The Gospel According to Tyler Perry
Why you should know the writer and director of ''Madea's Family Reunion''
Minutes into Tyler Perry’s latest stage production, Madea Goes to Jail, the playwright shows the audience just how little regard he has for tardiness — and the fourth wall. The crowd in St. Louis’ ornate Fox Theatre, mostly black folks in red Valentine’s Day-themed finery, cheer as the 6-foot-5 Perry takes the stage as Mabel ”Madea” Simmons, the sharp-tongued, pistol-packing grandmother made notorious by last year’s surprise hit Diary of a Mad Black Woman. Quickly, though, Perry’s attention snaps to stragglers inching down the center aisle. ”Get somewhere and sit down,” Madea chirps. ”The show starts at 8 o’clock.”
Such irreverence coupled with a closeness to his fans has helped Perry, 36, become one of the hottest commodities in Hollywood. First he built a multimillion-dollar empire doing shows on the ”chitlin’ circuit,” an off-the-grid network of frequently faith-based theaters catering to black audiences. Then, famously, he delivered those same audiences to movie houses to see Diary, which, though widely panned by critics, dropped industry jaws when it opened at No. 1 at the box office last Feb. 25 and made $22 million its first weekend, despite playing in fewer than 1,500 theaters. (The film ultimately grossed $50 million.) Not quite Passion of the Christ numbers, but the lesson is the same.
”There were people who were underserved,” says Perry, ”who wanted films with no gratuitous sex, no profanity, no extreme violence. [My audience is] African Americans who profess Christianity. It’s largely African-American women.”
Perry is poised to pack movie-theater pews once again this week with Madea’s Family Reunion, which this time he directed as well as wrote and produced. Like Diary, the film focuses on the struggling women in Madea’s dysfunctional extended family and features Perry’s peculiar mix of broad comedy, melodrama, and heavy-handed gospel. To make Diary, Lionsgate only matched the $2.5 million Perry ponied up himself. The studio has since had a revelation.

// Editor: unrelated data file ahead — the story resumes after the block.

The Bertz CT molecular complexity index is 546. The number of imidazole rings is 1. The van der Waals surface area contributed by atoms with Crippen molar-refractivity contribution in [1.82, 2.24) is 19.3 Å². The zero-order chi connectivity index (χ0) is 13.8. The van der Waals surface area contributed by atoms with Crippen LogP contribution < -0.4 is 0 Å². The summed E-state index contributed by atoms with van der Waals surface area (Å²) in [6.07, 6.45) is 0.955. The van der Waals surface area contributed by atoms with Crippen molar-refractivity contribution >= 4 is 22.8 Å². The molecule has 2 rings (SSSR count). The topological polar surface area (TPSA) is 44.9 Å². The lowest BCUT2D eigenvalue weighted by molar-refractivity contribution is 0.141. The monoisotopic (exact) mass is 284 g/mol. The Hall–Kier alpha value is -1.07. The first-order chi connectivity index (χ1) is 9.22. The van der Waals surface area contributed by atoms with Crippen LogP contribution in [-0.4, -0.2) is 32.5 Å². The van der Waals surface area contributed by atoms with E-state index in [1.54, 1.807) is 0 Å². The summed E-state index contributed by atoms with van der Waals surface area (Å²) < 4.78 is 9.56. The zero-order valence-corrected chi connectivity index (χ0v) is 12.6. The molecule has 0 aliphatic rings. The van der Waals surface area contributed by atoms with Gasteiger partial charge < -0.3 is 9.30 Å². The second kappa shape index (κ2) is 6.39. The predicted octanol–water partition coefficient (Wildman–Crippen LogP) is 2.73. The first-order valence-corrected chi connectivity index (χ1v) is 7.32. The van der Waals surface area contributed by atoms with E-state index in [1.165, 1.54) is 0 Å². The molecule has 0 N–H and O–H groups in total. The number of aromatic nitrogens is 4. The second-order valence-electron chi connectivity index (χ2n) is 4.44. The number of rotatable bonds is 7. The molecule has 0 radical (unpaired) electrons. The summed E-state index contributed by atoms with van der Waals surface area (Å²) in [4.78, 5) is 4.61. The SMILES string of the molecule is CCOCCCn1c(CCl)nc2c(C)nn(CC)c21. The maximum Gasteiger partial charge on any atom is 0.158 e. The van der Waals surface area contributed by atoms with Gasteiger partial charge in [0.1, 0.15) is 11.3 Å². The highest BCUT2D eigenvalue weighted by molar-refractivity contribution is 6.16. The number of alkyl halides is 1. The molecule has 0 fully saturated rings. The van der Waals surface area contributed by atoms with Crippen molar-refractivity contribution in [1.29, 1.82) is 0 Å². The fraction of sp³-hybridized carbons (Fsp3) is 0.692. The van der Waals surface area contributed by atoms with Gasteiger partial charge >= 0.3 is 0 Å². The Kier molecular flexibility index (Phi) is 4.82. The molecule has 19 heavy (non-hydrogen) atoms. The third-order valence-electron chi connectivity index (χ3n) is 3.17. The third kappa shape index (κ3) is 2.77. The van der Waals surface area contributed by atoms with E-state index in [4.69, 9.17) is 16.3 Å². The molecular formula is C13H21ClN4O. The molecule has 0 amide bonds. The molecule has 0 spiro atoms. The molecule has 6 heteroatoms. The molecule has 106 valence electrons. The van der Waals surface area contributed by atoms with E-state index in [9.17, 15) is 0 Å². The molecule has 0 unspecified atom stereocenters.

”The film played much more broadly on DVD than it did theatrically,” says Lionsgate president Tom Ortenberg, whose studio has sold millions of DVDs of Diary and several other Perry plays — to both black buyers and white — and put up Madea’s reported $6 million budget. ”That gives us confidence that Madea will play more broadly from the get-go than Diary did. We’re going to open it in several hundred more theaters.”
In addition to being good business, putting out Perry’s product is good for the soul — or at least good PR. Says Ortenberg, who is already excited about a third installment, ”Tyler’s movies inspire us to want to be better people.” Cheesy as it sounds, that certainly seems to be Perry’s intention. Coming from a ”stormy” relationship with a ”verbally and physically abusive” father, Perry presents Madea — regardless of how boisterous — as a symbol of family loyalty.
”Madea speaks across generations,” says Perry. ”Madea is saying the same things that Bill Cosby is saying but in a way that people are embracing.” That said, after Family Reunion bows, ”it’s going to be a few years before Madea’s on the screen again.” Perry is planning to direct a drama possibly starring Gabrielle Union. He’s producing a sitcom for syndication. He’s open to taking on different roles. Simply put, less drag. How will audiences receive a Tyler Perry without a gray wig and enormous fake boobs? ”I have no idea,” he shrugs, ”but I know that I have to do it, for me.”